Softball isn’t natural for you. Whatever success you have in the sport will be because you worked for it. Because you earned it. And guess what? This won’t be the only time in your life where working at something important will pay off. Your job. Your marriage. Being a parent. Not to overdramatize it, but you are now set up to be anything you want to be because now you know what it takes- the decision that something is so important that the sacrifice is worth it.

Good game.

A Conversation You Will Never Have On a Boys Baseball Team


I love coaching girls. The grit. The determination. The careful attention paid to personal hygiene. It has been an experience that I was completely unprepared for. I should have had at least an inkling of what I was getting into.

I have a wife. A son. A daughter. Two dogs, a boy and a girl. A turtle that I’m pretty sure is a boy and a fish that is almost certainly a girl. On paper the ratio of females to males in my household is 1:1. When you take into account the pure indomitable will of the ladies though that ratio gets a bit skewed.

It’s more like 492:1. The fish put ‘em over the top.


All of that to say this- I am experienced at being outnumbered, so I figured coaching girls softball would not be a problem. My wife coaches first base and our friend, a kindergarten teacher, coaches third (She’s a girl too. Arnold wasn’t available.) Eleven girls. Two ladies. And conversations you will never hear in the pregame huddle of a boy’s team.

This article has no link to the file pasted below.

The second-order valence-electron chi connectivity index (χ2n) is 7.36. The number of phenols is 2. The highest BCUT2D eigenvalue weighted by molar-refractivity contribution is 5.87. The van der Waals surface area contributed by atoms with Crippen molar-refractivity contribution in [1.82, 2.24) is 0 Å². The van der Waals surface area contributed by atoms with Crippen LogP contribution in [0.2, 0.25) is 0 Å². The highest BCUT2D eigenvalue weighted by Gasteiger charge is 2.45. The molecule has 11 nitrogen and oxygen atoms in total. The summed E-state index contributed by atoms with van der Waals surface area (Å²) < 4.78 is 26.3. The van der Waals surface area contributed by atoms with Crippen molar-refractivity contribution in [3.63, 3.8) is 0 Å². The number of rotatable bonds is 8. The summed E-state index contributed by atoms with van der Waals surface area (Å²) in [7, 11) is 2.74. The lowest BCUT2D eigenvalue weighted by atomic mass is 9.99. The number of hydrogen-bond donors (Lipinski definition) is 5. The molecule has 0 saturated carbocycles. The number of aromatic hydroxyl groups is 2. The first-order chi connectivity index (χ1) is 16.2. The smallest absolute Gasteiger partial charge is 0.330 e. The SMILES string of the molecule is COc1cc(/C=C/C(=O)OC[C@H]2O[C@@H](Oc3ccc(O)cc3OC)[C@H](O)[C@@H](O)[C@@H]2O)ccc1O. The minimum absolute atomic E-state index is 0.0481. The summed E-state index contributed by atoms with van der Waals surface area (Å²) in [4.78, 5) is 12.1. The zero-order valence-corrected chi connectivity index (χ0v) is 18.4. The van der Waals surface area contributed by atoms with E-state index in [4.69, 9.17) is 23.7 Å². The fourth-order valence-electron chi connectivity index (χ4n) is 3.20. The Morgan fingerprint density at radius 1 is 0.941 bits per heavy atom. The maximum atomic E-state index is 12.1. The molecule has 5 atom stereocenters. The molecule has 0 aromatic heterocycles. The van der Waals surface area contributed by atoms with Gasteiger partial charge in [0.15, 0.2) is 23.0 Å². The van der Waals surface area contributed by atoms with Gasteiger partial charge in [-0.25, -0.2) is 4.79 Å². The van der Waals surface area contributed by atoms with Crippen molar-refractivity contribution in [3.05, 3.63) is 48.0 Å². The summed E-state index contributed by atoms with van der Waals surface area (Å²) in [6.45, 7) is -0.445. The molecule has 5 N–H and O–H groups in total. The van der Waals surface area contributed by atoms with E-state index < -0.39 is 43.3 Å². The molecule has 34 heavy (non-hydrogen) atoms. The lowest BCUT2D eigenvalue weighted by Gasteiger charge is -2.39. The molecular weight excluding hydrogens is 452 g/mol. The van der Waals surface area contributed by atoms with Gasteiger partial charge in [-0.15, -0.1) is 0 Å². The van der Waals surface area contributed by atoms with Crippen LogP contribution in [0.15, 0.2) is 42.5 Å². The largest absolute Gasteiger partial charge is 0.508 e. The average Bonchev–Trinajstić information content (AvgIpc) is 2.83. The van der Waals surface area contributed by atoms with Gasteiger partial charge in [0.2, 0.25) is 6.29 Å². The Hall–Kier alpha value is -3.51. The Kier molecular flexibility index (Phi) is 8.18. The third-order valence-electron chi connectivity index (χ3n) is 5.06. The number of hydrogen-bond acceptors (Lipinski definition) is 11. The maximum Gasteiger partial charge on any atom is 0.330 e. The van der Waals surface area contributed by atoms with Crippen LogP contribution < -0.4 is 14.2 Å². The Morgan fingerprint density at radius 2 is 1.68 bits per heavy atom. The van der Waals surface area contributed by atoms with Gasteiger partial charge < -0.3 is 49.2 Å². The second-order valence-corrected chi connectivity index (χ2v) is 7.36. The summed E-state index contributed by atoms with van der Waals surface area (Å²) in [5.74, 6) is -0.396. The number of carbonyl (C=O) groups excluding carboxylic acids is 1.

The First Practice
Right Field: “Are we going to have any signals?”
Me: “Signals? Like to steal or bunt or stuff?”
Right Field: “Yes sir. We should have some signals.”
Me: “Signals will come later. Let’s worry about
fielding, and hitting, not overrunning 3rd base. OK?”
Right Field: “I still think we should have signals.”
Me: “The only signal this team will need this season is
a ‘I need to go to the bathroom signal’.

Two Weeks Later….30 seconds before the first game

Me: “Play hard. Have fun. Don’t sling the bat.

Pitcher: “What’s the bathroom code?”
Me: “The WHAT?”
Pitcher: “The bathroom code.”
Me: “You mean the signal?”
Pitcher: “Yes. The bathroom signal.”
Me: “I have no idea what you are talking about.”
Catcher: “You said there is a bathroom signal but you didn’t
give it to us. What if we have to go to the bathroom!”
Me: “Then cross your legs like this.” ( I cross my
legs at the ankles.)

The Kindergarten Teacher:
“Or do your fingers in a ‘T’ like this.” (Taps one
finger on top of the other to make a ‘T.’) “Do it
twice for tee-tee.” (Laughs like a maniac)

Catcher: “Use your fingers not your hands ‘cause then they’ll think you
want a time out."

My Wife, the ‘Responsible One’:
“Or just hold up two fingers if you need to do the other.”
(Exchanges high fives with the Kindergarten Teacher)

Me: “I need a better agent.”

Boys have no concern about signals or bathrooms. I’ve learned through experience that A) boys just tend to go to the bathroom wherever they happen to be when the need arises, and B) even if a team of boys did have a bathroom signal they would all miss it anyway. Signaling a nine year old boy standing on first base while you’re standing on third base has as much of a chance of working as you being spotted by an orbiting satellite while stranded on a deserted island. If you were buried in sand up to your neck. And wearing a khaki hat.

Which is why I love coaching nine year old girls softball. I get to have signals!